Clare’s 28 county councillors were paid €813,115 in salaries and, expenses in 2017. This compares with €797,121 last year and €756,390 in 2015. The statistical information was published by Clare County Council.
Last year councillors across Ireland were awarded a €1,000 pay rise from July 1st and an increase of around €2,500 in vouched expenses. Previously €2,667 could be claimed for unvouched expenses but now there is the option of claiming up to a maximum of €5,000 but in vouched expenses.
The county’s highest-earning councillor in 2017 was Tom McNamara whose total payments of €42,561 included an additional €10,000 for his role as Mayor of Clare. Deputy Mayor Paul Murphy received €35,698. Cooraclare native Bill Chambers is once again the second highest earning councillor with a total of €38,698, an increase of €464 on his 2016 payment of €38,234.
Councillors Joe Cooney, Richard Nagle and Ann Norton have been among the top six earners over the last couple of years while at the other end of the scale, Ennis councillor Johnny Flynn is consistently the lowest paid on €16,565 as he honours a commitment not to claim any additional expenses or conference allowances.
Councillors are also entitled to claim for training allowances. Even after years in office some of the council’s most experienced members continue to claim significant sums for training. Included in this cohort are two independents, former Dáil deputy James Breen who claimed €3,170 for eight training seminars and West Clare councillor Christy Curtin who attended eleven training sessions at venues across the country for which he claimed €3,069. In contrast, four councillors did not claim any training allowances at all over the last two years.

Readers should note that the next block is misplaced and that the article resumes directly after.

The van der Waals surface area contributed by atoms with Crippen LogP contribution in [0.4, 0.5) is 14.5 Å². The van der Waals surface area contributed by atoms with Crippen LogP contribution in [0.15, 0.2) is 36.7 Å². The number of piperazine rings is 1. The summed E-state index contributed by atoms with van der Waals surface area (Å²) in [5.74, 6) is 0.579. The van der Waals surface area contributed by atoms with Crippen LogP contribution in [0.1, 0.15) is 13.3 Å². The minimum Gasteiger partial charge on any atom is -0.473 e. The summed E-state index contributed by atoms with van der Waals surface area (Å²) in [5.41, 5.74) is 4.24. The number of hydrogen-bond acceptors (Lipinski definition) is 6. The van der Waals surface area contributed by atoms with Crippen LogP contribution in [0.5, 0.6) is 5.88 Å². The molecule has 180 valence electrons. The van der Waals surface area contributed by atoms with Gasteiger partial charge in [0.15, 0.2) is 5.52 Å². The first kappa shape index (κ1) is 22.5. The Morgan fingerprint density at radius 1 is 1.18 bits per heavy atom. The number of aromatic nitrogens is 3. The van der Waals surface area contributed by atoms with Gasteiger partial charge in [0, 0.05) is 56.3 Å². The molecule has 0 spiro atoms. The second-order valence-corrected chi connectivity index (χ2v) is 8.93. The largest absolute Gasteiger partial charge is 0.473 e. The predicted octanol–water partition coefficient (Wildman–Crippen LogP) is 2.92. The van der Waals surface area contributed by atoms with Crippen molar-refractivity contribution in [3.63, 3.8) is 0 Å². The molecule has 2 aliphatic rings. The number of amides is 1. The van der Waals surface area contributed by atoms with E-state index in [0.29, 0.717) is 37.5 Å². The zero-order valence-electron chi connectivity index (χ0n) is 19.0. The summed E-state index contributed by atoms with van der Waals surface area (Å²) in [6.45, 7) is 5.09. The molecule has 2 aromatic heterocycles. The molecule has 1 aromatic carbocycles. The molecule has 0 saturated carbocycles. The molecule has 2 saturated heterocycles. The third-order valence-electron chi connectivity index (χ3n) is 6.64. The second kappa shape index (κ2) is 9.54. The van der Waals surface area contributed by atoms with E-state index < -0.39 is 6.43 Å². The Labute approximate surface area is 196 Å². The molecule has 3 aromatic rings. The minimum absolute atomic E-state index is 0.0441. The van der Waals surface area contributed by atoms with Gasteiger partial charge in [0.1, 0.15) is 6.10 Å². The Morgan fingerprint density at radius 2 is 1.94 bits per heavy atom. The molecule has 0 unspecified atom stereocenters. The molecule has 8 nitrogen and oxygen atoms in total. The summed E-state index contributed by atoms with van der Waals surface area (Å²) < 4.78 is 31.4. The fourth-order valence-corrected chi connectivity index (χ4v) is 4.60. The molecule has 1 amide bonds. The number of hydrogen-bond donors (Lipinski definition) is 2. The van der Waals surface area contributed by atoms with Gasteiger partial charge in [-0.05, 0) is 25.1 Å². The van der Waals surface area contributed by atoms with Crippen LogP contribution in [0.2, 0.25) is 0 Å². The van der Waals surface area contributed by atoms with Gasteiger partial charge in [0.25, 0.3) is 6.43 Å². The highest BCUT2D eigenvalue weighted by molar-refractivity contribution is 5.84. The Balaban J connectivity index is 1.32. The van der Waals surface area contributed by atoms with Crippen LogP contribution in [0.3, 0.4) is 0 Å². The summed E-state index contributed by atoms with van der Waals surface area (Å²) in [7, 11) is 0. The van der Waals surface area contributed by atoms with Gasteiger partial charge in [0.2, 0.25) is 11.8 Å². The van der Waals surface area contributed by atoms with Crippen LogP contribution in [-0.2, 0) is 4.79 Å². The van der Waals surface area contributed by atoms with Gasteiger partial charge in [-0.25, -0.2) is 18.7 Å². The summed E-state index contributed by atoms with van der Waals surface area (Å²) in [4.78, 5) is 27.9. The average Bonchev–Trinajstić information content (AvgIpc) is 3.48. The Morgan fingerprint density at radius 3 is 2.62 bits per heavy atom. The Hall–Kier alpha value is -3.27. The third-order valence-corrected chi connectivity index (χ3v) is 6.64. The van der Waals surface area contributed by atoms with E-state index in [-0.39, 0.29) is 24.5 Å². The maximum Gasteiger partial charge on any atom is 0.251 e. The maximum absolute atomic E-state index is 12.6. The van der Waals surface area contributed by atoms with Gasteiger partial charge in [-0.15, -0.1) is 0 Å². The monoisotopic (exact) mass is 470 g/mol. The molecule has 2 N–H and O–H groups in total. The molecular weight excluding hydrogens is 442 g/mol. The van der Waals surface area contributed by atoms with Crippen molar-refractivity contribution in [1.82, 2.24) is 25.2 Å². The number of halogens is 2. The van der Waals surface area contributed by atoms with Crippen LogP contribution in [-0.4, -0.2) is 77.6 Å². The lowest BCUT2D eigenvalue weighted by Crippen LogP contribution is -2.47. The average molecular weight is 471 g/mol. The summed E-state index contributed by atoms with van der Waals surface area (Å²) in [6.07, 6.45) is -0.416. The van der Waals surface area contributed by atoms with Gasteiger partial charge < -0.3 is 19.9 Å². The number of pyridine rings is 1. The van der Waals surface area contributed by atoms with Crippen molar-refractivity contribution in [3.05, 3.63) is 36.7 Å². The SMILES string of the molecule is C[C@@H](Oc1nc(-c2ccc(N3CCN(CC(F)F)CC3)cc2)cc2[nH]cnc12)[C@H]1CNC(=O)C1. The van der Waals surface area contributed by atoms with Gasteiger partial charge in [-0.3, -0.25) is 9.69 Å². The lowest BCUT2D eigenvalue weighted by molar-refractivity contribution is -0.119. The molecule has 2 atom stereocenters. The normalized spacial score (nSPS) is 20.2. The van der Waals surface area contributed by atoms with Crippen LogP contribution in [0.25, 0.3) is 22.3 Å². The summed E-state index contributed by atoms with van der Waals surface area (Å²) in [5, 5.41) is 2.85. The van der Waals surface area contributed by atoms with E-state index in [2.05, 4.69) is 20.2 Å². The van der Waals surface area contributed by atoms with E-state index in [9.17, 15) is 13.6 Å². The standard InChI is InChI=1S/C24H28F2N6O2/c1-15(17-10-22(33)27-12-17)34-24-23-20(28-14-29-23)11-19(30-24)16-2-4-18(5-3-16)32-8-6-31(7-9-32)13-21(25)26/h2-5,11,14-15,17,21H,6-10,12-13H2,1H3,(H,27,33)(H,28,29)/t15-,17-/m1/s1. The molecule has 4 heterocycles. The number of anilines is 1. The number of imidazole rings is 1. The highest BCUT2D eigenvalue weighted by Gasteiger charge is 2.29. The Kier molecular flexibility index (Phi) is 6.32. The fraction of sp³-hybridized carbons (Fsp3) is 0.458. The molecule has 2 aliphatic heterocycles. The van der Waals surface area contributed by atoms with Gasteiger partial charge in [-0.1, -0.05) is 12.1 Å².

A number of councillors also received payments for attendance at meetings to which they have been elected, appointed or nominated by Clare County Council. Among the highest earners in this group was Fine Gael’s Bill Slattery who received €5,199 for attending monthly meetings of the Southern Regional Assembly in Waterford and other amounts, including for a study trip to Brussels.
Another telling statistic published by the council was the number of meetings attended by individual members. Independent Shannon councillor Gerry Flynn has the best record having attended 57 meetings while the Fianna Fáil trio of Cathal Crowe (25), Alan O’Callaghan (27) and PJ Kelly (28) attended the fewest meetings.
In mitigation, all councillors are expected to attend statutory meetings and the Strategic Policy Committee they are assigned to, however, some have additional responsibilities such as the Corporate Policy Group, Joint Policy Committee, Local Community Development Group etc.
In order to claim their full allowance for the year, councillors are required to attend 80% of all statutory meetings. While most councillors are very assiduous with regard to their duties, attendance at meetings is not necessarily an indicator of diligence. No account is taken of the actual time spent at a statutory meeting. Indeed while the majority of councillors regularly contribute to meetings, there are a some who have very little to say on behalf of their constituents.